Yay, today I get to introduce you to my last regular contributor, Rachel. We have very similar opinions on getting kids involved in the organizing process and setting them up for success along the way. Rachel will be blogging here twice a month and I’m super excited that she’ll often share organizing tips to help us with our kiddos. Her first post today is all about organizing garage toys and I love what she’s done and I think you will too. This is just awesome!
Teaching concepts of organization to young children begins with implementing kid-friendly systems wherever necessary. The ultimate goal is to intrinsically motivate your little one to use his learned abilities for organizing and controlling clutter (especially for later in life). Today I’ll show you how I created an uncomplicated framework for our garage toys.
There are dozens of beautiful, color coordinated, organized garage systems to drool over on Pinterest. Many of them cleverly include outdoor toy storage.
One thing I started noticing was most are not designed with young children in mind. They usually consist of a tall shelving system, loaded with matching bins, and labeled in an attractive manner. Nothing wrong with that, my heart skips beats over organized eye-candy, but it just won’t work for our household.
Let me explain, organization doesn’t come easily for my 4-year-old. In fact, she tends to construct cluttered piles with serious talent.
If I want to teach my little girl about properly caring for her outdoor toys, I’m not going to busy myself by putting her things back into bins and boxes up high on shelves. In fact, at her small height, I’m pretty sure she could only manage to reach the bottom one or two shelves.
Furthermore, most bins are opaque and include lids and labels. My daughter isn’t old enough to read, can’t safely pull large bins off high shelves, and isn’t good at removing cumbersome lids. With that type of framework, I would always be a part of the toy retrieval AND clean-up processes. Frustration would eventually lead her to give up and go play with rocks instead.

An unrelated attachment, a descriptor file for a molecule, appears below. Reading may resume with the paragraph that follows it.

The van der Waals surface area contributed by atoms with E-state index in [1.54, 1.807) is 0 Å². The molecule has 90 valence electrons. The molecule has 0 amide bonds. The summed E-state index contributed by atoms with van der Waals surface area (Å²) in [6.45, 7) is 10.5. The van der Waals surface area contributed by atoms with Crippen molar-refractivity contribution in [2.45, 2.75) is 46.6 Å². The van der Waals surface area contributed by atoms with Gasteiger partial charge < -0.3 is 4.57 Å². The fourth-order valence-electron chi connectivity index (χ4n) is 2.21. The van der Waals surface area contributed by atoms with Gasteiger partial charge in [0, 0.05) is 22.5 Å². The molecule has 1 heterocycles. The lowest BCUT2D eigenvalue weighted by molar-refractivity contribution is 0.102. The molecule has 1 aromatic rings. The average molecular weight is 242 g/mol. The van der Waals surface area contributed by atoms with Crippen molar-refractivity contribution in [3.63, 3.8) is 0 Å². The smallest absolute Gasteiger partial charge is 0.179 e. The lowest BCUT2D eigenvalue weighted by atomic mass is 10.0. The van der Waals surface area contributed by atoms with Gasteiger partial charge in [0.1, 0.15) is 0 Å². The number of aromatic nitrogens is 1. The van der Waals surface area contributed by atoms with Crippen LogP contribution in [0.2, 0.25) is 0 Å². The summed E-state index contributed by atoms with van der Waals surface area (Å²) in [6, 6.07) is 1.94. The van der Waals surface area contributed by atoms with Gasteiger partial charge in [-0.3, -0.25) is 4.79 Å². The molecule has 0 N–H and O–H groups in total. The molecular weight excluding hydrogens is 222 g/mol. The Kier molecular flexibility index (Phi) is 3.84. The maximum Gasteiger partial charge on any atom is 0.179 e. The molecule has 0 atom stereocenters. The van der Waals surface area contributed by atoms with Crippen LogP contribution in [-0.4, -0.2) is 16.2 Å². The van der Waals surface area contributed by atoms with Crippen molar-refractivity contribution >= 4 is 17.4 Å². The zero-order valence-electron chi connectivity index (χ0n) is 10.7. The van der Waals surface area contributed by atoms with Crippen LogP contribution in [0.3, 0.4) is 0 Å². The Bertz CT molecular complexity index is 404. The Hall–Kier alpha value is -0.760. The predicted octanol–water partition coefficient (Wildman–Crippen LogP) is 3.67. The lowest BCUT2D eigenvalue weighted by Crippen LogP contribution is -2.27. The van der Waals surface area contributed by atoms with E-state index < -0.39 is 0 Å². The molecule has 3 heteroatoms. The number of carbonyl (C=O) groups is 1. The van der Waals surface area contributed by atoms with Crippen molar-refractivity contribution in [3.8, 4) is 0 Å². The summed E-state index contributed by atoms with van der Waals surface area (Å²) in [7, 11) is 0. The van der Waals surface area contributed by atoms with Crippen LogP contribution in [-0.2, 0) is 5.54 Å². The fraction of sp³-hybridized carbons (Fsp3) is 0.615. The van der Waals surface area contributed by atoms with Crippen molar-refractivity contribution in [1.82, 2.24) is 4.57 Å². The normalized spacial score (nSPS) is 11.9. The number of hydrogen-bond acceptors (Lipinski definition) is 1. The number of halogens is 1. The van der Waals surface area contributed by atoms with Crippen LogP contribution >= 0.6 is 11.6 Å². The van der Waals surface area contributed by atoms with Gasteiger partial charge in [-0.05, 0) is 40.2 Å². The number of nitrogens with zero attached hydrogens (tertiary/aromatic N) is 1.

So, what makes a storage system easy for a small child? First priority was finding a bin system that would make clean-up EASY. I searched for a while until I found these baskets at The Container Store. You can also find a set of four white ones on Amazon HERE (affiliate link).
- They’re stack-able and customize-able for any space.
- They are narrow enough to line along the edges of the garage without interfering with open car doors.
- They DO NOT have lids or latches that require young children to open/close.
- They are ventilated for air to circulate and dirt to fall through for sweeping out the door.
- They’re lightweight.
- They are relatively inexpensive compared to most major organizing systems.
- Virtually no assembly is required.
I hooked two columns of bins together with small plastic cable ties I found at Home Depot. Also available on Amazon HERE (affiliate link). I wanted to keep the whole system as stable as possible. I’m still debating about anchoring them to the wall, but for now it seems sturdy enough for our purposes.
I created some basic labels to help keep similar items grouped together. I laminated the tags for durability and then used the same cable ties to adhere them to the baskets.
If you’d like a copy of the labels to use, feel free to download and print the 6 Garage Toy Labels printable.
I have my daughter and her neighbor friends getting in and out of these bins. So, I’m not looking for a sophisticated or elaborate garage system to organize toys. I don’t want to spend hundreds of dollars setting up an expensive wall unit. The purpose here is to teach independence in using and then cleaning up outdoor fun.
That said, not everything fit perfectly in the bins I found. Specifically, the bouncing balls were too big and too many. I stumbled on a narrow upright laundry basket at a Dollar Store. I knew it could contain all the outdoor balls, allow for easy access to them, and be as simple as shooting a hoop for clean-up time. Here’s something similar on Amazon (affiliate link).